Album Remarks & Appraisals:
Edward Kennedy "Duke" Ellington (1899-1974) is a colossus among American composers of any genre. With a career spanning more than 50 years, he wrote more than one thousand compositions, many of which have become jazz standards as well as precious, irreplaceable gems of the American Songbook. While music historians are wont to view him as a jazz or big band swing composer, Ellington's work reaches far beyond. Many musicologists have neglected the extensive body of sacred music that Ellington produced, four of which are presented in this album. In truth, Ellington did not consider himself a jazz or big band writer and performer. In his words, he wrote and played "the natural feelings of a people." Ellington conceived his works differently than others of the big band era. Typical arrangements of that period were written for a rhythm section supporting full sections of saxophones, trumpets and trombones with occasional short, improvised solos for contrast. Ellington was like a playwright, producing more script than manuscript, giving voice to leads within his cast of characters, then supporting the tale they wove with other voices within the cast. He chose his players not only for their musical proficiency, but also for their strong personalities. Unlike classic big band, Ellington encouraged his band to express themselves in their music, to let their individual personalities shine through. The early works were often released as three-minute instrumental singles, the maximum time possible on the single side of a teninch 78 RPM record. Words were added later, sometimes several years later, and by a variety of lyricists, adding another sparkling - sometimes startling - dimension to the captivating saga. Whether an instrumental or vocal arrangement, these pieces carry away the listener with Ellington's uniquely transcendent, supremely evocative, and unequalled style.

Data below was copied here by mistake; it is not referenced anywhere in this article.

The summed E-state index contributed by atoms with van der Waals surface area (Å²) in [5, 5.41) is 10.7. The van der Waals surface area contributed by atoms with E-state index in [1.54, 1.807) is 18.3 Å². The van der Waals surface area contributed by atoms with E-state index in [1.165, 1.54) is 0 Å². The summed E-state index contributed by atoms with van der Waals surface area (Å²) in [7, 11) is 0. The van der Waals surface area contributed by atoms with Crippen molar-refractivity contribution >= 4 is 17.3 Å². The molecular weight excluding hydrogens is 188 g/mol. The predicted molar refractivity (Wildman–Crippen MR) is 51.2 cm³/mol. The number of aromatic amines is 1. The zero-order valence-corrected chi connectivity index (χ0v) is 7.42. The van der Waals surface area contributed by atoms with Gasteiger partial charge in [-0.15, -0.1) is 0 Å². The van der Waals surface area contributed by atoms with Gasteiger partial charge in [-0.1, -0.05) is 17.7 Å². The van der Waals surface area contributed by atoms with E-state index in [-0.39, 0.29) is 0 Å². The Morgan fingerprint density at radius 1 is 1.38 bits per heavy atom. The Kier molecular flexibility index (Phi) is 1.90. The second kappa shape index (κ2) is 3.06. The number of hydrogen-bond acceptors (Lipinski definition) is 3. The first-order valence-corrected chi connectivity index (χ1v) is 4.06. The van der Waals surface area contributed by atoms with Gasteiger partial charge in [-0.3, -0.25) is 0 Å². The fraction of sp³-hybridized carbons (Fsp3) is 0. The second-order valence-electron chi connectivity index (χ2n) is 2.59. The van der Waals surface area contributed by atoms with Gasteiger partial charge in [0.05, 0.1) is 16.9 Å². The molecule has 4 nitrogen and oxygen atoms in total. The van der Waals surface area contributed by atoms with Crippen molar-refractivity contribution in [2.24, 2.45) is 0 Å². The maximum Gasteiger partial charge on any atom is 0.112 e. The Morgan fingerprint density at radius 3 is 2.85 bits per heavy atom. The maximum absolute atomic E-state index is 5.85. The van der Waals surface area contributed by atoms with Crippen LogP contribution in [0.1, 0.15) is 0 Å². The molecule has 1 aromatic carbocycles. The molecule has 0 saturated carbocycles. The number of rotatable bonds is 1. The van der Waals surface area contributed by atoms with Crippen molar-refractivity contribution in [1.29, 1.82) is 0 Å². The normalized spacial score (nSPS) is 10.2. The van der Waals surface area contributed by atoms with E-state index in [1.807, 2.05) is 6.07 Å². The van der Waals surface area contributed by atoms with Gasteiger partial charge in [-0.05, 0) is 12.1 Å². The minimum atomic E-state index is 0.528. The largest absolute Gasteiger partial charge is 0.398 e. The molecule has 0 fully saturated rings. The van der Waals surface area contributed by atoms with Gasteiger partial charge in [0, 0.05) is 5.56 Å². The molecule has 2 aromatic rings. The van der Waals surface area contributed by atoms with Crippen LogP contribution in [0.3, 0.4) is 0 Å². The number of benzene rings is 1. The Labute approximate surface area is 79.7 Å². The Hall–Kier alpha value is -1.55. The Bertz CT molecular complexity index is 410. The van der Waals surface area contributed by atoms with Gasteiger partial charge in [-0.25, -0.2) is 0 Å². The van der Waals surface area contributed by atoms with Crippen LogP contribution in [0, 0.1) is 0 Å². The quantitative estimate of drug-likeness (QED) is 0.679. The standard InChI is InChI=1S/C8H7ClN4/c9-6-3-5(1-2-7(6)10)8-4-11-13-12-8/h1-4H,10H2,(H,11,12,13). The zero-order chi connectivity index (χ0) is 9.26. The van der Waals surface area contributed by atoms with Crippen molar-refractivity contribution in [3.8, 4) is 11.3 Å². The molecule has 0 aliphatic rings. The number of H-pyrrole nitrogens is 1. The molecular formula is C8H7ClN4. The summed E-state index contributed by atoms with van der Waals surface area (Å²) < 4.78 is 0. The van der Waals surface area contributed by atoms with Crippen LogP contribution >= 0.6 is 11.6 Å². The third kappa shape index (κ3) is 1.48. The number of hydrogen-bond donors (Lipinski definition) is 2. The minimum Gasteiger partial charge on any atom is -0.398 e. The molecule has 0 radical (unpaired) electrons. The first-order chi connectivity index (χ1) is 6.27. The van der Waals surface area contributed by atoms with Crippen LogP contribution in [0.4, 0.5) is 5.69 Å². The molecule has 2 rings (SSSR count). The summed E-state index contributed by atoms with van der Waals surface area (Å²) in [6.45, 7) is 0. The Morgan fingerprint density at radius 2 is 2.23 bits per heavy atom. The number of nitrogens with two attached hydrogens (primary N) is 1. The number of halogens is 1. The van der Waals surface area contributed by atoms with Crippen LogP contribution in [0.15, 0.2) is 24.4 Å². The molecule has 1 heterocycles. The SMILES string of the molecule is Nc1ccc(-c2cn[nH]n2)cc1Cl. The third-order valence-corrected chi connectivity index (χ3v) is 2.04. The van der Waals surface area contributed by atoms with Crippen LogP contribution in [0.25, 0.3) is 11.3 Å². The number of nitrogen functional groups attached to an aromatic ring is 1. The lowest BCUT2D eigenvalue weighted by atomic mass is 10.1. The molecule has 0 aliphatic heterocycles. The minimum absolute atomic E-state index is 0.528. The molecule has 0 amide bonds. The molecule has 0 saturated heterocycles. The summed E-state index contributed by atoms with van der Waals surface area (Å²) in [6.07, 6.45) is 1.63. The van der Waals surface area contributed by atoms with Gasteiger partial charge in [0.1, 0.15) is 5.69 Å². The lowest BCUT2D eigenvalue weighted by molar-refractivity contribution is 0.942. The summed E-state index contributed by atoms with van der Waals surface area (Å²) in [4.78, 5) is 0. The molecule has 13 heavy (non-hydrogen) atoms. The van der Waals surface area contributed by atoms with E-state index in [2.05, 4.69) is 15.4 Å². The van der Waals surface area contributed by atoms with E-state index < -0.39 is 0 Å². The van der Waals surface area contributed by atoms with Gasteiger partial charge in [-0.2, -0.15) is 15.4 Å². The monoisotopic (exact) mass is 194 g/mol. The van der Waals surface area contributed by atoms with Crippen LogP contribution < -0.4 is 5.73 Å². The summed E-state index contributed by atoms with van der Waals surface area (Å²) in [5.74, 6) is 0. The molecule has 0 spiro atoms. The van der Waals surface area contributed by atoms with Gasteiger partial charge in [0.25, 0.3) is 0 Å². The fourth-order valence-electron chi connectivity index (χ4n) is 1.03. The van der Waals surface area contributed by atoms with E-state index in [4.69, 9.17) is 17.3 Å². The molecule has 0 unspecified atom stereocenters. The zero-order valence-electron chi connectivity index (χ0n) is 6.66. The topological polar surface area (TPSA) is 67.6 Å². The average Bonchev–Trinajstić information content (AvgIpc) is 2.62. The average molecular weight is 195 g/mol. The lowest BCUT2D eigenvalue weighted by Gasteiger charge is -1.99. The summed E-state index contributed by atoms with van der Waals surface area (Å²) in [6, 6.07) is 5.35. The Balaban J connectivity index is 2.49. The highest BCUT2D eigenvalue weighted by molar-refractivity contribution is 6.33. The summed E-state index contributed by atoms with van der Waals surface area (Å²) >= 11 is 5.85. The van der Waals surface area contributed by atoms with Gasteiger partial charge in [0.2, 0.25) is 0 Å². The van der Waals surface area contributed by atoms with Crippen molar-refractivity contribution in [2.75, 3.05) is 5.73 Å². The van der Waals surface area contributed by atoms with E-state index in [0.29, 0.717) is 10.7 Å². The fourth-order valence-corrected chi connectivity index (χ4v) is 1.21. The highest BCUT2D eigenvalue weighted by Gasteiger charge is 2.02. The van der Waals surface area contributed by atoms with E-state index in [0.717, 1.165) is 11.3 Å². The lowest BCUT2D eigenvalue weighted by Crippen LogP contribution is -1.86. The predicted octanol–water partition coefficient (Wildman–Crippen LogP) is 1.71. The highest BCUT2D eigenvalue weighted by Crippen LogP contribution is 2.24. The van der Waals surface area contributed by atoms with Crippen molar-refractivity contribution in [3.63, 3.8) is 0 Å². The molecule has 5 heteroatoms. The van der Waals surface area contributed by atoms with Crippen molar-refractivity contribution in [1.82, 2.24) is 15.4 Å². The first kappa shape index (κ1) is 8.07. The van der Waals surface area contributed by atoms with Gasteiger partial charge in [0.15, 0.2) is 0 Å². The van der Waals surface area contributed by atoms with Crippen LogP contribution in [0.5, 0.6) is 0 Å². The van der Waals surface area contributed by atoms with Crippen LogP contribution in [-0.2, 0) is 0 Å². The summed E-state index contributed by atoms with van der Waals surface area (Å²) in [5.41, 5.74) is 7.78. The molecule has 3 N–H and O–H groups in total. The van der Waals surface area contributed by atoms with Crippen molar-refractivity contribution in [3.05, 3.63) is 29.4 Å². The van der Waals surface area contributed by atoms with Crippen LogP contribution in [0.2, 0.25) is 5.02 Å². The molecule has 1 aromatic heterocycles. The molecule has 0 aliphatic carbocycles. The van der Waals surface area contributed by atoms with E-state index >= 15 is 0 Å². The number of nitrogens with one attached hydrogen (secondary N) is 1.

Personnel: Henry Dehlinger (piano); Danielle Talamantes (vocals).
Liner Note Author: Scott Parrish.
Recording information: Vienna Presbyterian Church, Vienna, Virginia (07/13/2015-11/23/2015).
Photographers: Roy Cox; Bill Bramble.